Project Grey Mustang 5.0: Part 5 – Putting the Power Down with Eaton


After having performed this extensive research, I ordered a TrueTrac from Eaton and drove over to Justin’s Performance Center near Baltimore to have it installed.  JPC is a national authority in all things Mustang, and they’ve installed so many LSD units in Ford 8.8” rears that they can perform the procedure in their sleep.  Furthermore, they are absolute perfectionists who carefully inspect every single part they touch. 


Project Mustang gets ready to have its LSD swapped.

Installing a differential is an involved process.  Pretty much the entire rear end needs to be disassembled: the wheels and brakes need to be removed so the axles can be slid out of the tubes.  Reinstalling the new differential requires installing shims to get everything spaced right, a process that requires as much patience as it does skill.  I don’t have patience, so I leave this job to the professionals.


Here is one of the two axles pulled out.  The splines in the top are what slide into each side of the limited slip unit.


Everything removed except for the pinion gear.  You can see where the bearings and races sit on either side of the differential housing.
Old and busted Trac-Lok.  You can see the ring gear uninstalled behind it and the bearing retainer cap to the right.  That S-shaped… thing in the center is actually the spring that presses on the clutches.

While they were installing the new differential, Aaron at JPC recommended changing out several parts that were in there, as they were maintenance items and simple to do while everything was apart.  Since Project Mustang 5.0 is getting close to 40K miles, I figured it would be a good idea.  JPC handled the Ford Racing Ring Gear and Pinion install kit, which included upgraded high-torque bearings and races.  I also had them replace the axle seals at each end, because they’re only $11 apiece.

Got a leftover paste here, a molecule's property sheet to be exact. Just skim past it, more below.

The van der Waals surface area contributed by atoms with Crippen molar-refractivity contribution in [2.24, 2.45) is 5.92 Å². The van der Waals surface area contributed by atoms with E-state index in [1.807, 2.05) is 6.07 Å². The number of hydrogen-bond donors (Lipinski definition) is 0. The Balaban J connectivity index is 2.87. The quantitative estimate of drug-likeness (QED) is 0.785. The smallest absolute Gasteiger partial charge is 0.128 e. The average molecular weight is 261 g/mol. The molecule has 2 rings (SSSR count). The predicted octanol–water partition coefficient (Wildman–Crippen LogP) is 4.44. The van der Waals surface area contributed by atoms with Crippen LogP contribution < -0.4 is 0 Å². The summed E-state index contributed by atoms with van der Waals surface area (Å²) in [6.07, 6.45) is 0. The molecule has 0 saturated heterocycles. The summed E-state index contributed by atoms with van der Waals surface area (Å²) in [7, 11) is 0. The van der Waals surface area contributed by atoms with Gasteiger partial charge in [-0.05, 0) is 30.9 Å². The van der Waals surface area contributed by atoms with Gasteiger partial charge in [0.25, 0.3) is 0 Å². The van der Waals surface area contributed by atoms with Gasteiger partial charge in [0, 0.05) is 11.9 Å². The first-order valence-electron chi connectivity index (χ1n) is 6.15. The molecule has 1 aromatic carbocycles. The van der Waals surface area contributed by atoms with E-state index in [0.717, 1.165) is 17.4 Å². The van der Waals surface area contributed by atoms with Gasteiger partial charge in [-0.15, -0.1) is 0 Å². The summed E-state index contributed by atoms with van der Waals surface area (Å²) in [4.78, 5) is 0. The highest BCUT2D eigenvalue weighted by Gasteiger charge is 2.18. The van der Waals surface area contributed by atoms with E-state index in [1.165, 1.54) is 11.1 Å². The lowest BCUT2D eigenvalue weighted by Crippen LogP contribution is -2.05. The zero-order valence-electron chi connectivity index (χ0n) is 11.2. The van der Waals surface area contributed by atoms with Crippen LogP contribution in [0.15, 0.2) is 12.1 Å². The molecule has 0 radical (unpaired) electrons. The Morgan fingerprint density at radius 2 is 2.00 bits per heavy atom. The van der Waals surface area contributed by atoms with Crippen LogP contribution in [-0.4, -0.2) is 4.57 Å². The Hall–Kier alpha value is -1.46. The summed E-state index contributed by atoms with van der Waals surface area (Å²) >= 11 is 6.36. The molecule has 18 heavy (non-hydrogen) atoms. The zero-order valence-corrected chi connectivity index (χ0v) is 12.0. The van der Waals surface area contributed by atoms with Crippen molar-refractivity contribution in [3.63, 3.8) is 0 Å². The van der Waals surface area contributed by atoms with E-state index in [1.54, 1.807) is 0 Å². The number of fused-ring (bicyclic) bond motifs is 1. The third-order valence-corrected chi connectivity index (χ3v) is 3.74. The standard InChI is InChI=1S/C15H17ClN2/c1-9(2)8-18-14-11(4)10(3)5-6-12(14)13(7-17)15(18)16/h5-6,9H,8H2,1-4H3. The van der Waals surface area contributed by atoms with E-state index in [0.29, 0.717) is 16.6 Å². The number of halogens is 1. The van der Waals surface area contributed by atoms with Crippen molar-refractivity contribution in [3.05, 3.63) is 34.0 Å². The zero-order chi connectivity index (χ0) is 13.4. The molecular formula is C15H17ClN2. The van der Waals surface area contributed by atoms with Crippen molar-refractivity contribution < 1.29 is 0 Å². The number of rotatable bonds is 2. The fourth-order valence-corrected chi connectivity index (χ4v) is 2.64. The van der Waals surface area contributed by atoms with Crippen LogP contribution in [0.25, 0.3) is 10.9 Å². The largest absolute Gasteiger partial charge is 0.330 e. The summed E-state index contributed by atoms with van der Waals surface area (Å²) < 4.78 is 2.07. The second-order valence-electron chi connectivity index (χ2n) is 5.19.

Unfortunately, in my eagerness to drive Project Mustang with its shiny new parts installed, I neglected to take a picture of the new differential installed.

One advantage of the Eaton TrueTrac is that it doesn’t require synthetic lubricants or friction modifiers.  (In fact, Eaton “strongly recommends” non-synthetic oil and NO friction modifier.  They say the TrueTrac was designed for dino oil, and that synthetic lubricants and friction modifiers can actually decrease the bias ratio.)   This is an added bonus, since I now no longer need to spend $70 on three quarts of full synthetic 75W-90 and a bottle of Ford Friction modifier.  Lucas Oil still makes a high-quality non-synthetic gear lube, so I had JPC fill up the diff housing with three quarts of Lucas Heavy-duty 80W-90, the viscosity specifically recommended by Eaton.

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